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April 9, 2015

Half the People in LA to Ditch their Cars? It'll Happen, Insists Mayor

Mayor Eric Garcetti released a long-range plan multibillion dollar plan, including bikesharing and solar panels, to get Los Angeles green.

Mayor Eric Garcetti released a long-range plan today that lays out his goals for making the city more economically and environmentally sustainable, including adding electric car charging outlets and bikeshare stations around the city and installing more solar panels on local rooftops and lots.

Garcetti, who discussed the 20-year sustainability plan at Echo Park Lake this morning, wants the city to set goals -- most of them to be achieved over the next 10 and 20 years -- in dozens of areas, such as cutting water and electricity usage, making buildings more energy efficient and reducing dependence on cars for transportation.

He is calling for reducing per capita water use 22.5 percent by 2025 and 25 percent by 2035, and aiming to cut greenhouse gas emissions 45 percent by 2025, 60 percent by 2035 and 80 percent by 2050.

Garcetti wants to raise the amount of local solar power produced to 900 to 1,500 megawatts by 2025, and 1,500 to 1,800 megawatts by 2035. Among the ideas in the plan for increasing local solar energy is to put at least 1 megawatt of solar energy capacity atop the Los Angeles Convention Center by 2017.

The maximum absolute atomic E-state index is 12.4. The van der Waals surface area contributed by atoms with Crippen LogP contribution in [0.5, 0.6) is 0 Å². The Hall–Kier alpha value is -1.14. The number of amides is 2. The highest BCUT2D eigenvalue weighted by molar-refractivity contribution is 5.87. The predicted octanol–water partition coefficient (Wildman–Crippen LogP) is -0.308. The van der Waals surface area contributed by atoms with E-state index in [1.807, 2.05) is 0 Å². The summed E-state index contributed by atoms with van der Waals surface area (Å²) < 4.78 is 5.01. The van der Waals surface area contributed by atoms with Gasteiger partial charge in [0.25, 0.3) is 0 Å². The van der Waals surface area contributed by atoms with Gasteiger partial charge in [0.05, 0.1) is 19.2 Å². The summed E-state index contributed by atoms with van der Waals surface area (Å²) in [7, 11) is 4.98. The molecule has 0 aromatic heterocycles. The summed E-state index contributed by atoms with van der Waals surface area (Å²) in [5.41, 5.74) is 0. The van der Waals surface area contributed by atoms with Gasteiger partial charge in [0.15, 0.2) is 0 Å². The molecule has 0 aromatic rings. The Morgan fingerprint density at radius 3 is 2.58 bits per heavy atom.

The plan also covers “economics” and “equity” by setting goals for housing, transportation and green-job creation, and for improving air quality and quality of life for low-income residents.

The plan includes Garcetti’s proposal to raise the minimum wage to $13.25 per hour, and existing efforts to re-tool the city’s planning codes, and to clean up air and other types of pollution in residential neighborhoods near industrial facilities.

Garcetti envisions 50 percent of transportation will be by foot, bike or public transit in 2035. He wants to put 65 bike share stations with 1,000 bicycles around the city by 2017, and reduce vehicle miles per capita by 10 percent by 2025.

He also wants 150,000 new green jobs by 2035 and $2 billion in investment into green, energy efficient projects.

The plan also calls for setting up a system in which departments regularly report on the goals, which would be considered as part of the annual budgeting process.

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